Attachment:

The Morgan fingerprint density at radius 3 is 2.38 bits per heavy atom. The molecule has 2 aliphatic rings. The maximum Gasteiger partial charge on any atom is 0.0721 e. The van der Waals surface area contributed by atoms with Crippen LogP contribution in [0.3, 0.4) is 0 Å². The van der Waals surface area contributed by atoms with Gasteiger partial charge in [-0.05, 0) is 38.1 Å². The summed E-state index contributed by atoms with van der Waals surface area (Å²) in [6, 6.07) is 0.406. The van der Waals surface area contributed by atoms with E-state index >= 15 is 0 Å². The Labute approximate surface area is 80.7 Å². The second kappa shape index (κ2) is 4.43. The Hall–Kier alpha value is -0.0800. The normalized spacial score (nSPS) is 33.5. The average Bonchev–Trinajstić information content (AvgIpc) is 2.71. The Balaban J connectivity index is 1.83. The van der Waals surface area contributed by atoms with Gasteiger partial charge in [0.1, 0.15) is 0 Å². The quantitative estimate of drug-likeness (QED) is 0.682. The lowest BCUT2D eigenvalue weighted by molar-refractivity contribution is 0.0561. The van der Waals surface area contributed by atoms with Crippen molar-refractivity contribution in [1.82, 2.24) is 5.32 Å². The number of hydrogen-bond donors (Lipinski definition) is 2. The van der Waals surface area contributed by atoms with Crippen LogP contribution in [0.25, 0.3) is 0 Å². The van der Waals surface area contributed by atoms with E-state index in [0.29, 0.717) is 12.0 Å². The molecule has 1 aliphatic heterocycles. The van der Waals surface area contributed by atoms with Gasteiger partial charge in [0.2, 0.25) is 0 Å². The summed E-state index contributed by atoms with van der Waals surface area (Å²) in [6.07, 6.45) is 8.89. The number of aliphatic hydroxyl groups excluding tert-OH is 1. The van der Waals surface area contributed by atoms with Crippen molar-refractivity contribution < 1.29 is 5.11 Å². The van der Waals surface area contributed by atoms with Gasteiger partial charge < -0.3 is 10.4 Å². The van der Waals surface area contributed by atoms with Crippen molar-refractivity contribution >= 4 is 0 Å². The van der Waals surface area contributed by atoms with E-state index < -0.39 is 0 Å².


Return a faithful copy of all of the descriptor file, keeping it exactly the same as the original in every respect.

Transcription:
The Morgan fingerprint density at radius 3 is 2.38 bits per heavy atom. The molecule has 2 aliphatic rings. The maximum Gasteiger partial charge on any atom is 0.0721 e. The van der Waals surface area contributed by atoms with Crippen LogP contribution in [0.3, 0.4) is 0 Å². The van der Waals surface area contributed by atoms with Gasteiger partial charge in [-0.05, 0) is 38.1 Å². The summed E-state index contributed by atoms with van der Waals surface area (Å²) in [6, 6.07) is 0.406. The van der Waals surface area contributed by atoms with E-state index >= 15 is 0 Å². The Labute approximate surface area is 80.7 Å². The second kappa shape index (κ2) is 4.43. The Hall–Kier alpha value is -0.0800. The normalized spacial score (nSPS) is 33.5. The average Bonchev–Trinajstić information content (AvgIpc) is 2.71. The Balaban J connectivity index is 1.83. The van der Waals surface area contributed by atoms with Gasteiger partial charge in [0.1, 0.15) is 0 Å². The quantitative estimate of drug-likeness (QED) is 0.682. The lowest BCUT2D eigenvalue weighted by molar-refractivity contribution is 0.0561. The van der Waals surface area contributed by atoms with Crippen molar-refractivity contribution in [1.82, 2.24) is 5.32 Å². The number of hydrogen-bond donors (Lipinski definition) is 2. The van der Waals surface area contributed by atoms with Crippen LogP contribution in [0.25, 0.3) is 0 Å². The van der Waals surface area contributed by atoms with E-state index in [0.29, 0.717) is 12.0 Å². The molecule has 1 aliphatic heterocycles. The van der Waals surface area contributed by atoms with Gasteiger partial charge in [0.2, 0.25) is 0 Å². The summed E-state index contributed by atoms with van der Waals surface area (Å²) in [6.07, 6.45) is 8.89. The number of aliphatic hydroxyl groups excluding tert-OH is 1. The van der Waals surface area contributed by atoms with Crippen molar-refractivity contribution < 1.29 is 5.11 Å². The van der Waals surface area contributed by atoms with Gasteiger partial charge < -0.3 is 10.4 Å². The van der Waals surface area contributed by atoms with Crippen molar-refractivity contribution >= 4 is 0 Å². The van der Waals surface area contributed by atoms with E-state index < -0.39 is 0 Å².